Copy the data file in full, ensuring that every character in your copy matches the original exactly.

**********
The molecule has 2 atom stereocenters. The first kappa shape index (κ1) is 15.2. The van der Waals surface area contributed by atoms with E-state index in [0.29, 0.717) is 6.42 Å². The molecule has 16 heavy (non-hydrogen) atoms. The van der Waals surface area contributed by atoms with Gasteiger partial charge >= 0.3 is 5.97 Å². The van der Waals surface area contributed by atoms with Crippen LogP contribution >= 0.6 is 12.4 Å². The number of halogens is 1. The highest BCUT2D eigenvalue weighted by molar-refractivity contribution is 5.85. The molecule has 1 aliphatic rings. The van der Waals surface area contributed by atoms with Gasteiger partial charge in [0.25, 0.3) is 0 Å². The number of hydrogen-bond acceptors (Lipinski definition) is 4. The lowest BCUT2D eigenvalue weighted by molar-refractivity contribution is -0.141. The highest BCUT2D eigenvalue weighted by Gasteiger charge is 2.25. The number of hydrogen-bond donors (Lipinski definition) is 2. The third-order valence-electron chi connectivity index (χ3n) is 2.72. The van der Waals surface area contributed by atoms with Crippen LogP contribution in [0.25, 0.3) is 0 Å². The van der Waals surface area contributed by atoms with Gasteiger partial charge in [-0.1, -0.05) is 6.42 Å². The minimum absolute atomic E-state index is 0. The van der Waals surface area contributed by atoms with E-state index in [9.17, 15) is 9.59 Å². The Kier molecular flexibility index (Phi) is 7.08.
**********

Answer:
The molecule has 2 atom stereocenters. The first kappa shape index (κ1) is 15.2. The van der Waals surface area contributed by atoms with E-state index in [0.29, 0.717) is 6.42 Å². The molecule has 16 heavy (non-hydrogen) atoms. The van der Waals surface area contributed by atoms with Gasteiger partial charge >= 0.3 is 5.97 Å². The van der Waals surface area contributed by atoms with Crippen LogP contribution >= 0.6 is 12.4 Å². The number of halogens is 1. The highest BCUT2D eigenvalue weighted by molar-refractivity contribution is 5.85. The molecule has 1 aliphatic rings. The van der Waals surface area contributed by atoms with Gasteiger partial charge in [0.25, 0.3) is 0 Å². The number of hydrogen-bond acceptors (Lipinski definition) is 4. The lowest BCUT2D eigenvalue weighted by molar-refractivity contribution is -0.141. The highest BCUT2D eigenvalue weighted by Gasteiger charge is 2.25. The number of hydrogen-bond donors (Lipinski definition) is 2. The third-order valence-electron chi connectivity index (χ3n) is 2.72. The van der Waals surface area contributed by atoms with Crippen LogP contribution in [0.25, 0.3) is 0 Å². The van der Waals surface area contributed by atoms with Gasteiger partial charge in [-0.1, -0.05) is 6.42 Å². The minimum absolute atomic E-state index is 0. The van der Waals surface area contributed by atoms with E-state index in [9.17, 15) is 9.59 Å². The Kier molecular flexibility index (Phi) is 7.08.